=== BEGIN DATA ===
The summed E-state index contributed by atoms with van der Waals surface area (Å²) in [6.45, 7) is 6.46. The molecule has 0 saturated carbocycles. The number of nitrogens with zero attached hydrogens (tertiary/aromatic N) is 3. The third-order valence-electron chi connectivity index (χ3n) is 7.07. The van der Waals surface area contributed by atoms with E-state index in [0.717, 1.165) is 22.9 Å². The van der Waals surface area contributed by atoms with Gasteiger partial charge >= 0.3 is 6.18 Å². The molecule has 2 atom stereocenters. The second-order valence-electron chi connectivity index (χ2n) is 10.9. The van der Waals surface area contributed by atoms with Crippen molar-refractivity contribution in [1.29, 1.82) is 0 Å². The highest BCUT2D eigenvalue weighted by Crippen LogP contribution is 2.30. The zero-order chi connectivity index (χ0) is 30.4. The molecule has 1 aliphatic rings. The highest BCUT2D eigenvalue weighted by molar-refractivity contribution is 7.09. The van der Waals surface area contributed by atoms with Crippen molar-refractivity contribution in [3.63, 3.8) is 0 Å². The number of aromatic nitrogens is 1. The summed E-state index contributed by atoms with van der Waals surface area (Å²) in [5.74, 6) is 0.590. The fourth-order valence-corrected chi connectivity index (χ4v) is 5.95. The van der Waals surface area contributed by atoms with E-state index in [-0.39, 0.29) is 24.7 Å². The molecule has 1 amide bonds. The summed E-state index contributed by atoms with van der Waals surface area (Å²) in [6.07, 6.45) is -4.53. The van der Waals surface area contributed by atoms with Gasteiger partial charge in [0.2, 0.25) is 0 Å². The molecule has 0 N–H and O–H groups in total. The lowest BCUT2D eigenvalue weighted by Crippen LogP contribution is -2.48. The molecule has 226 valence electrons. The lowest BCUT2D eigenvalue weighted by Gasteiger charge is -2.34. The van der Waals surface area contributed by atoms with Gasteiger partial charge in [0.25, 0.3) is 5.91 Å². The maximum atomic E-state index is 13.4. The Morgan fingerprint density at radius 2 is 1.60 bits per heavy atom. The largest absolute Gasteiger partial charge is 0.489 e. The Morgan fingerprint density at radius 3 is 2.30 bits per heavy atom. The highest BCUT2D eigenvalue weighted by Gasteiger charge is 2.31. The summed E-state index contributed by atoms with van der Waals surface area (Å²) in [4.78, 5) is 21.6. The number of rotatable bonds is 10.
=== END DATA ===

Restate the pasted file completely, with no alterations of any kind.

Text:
The summed E-state index contributed by atoms with van der Waals surface area (Å²) in [6.45, 7) is 6.46. The molecule has 0 saturated carbocycles. The number of nitrogens with zero attached hydrogens (tertiary/aromatic N) is 3. The third-order valence-electron chi connectivity index (χ3n) is 7.07. The van der Waals surface area contributed by atoms with E-state index in [0.717, 1.165) is 22.9 Å². The van der Waals surface area contributed by atoms with Gasteiger partial charge >= 0.3 is 6.18 Å². The molecule has 2 atom stereocenters. The second-order valence-electron chi connectivity index (χ2n) is 10.9. The van der Waals surface area contributed by atoms with Crippen molar-refractivity contribution in [1.29, 1.82) is 0 Å². The highest BCUT2D eigenvalue weighted by Crippen LogP contribution is 2.30. The zero-order chi connectivity index (χ0) is 30.4. The molecule has 1 aliphatic rings. The highest BCUT2D eigenvalue weighted by molar-refractivity contribution is 7.09. The van der Waals surface area contributed by atoms with Crippen molar-refractivity contribution in [3.63, 3.8) is 0 Å². The number of aromatic nitrogens is 1. The summed E-state index contributed by atoms with van der Waals surface area (Å²) in [5.74, 6) is 0.590. The fourth-order valence-corrected chi connectivity index (χ4v) is 5.95. The van der Waals surface area contributed by atoms with E-state index in [-0.39, 0.29) is 24.7 Å². The molecule has 1 amide bonds. The summed E-state index contributed by atoms with van der Waals surface area (Å²) in [6.07, 6.45) is -4.53. The van der Waals surface area contributed by atoms with Gasteiger partial charge in [0.2, 0.25) is 0 Å². The molecule has 0 N–H and O–H groups in total. The lowest BCUT2D eigenvalue weighted by Crippen LogP contribution is -2.48. The molecule has 226 valence electrons. The lowest BCUT2D eigenvalue weighted by Gasteiger charge is -2.34. The van der Waals surface area contributed by atoms with Gasteiger partial charge in [0.25, 0.3) is 5.91 Å². The maximum atomic E-state index is 13.4. The Morgan fingerprint density at radius 2 is 1.60 bits per heavy atom. The largest absolute Gasteiger partial charge is 0.489 e. The Morgan fingerprint density at radius 3 is 2.30 bits per heavy atom. The highest BCUT2D eigenvalue weighted by Gasteiger charge is 2.31. The summed E-state index contributed by atoms with van der Waals surface area (Å²) in [4.78, 5) is 21.6. The number of rotatable bonds is 10.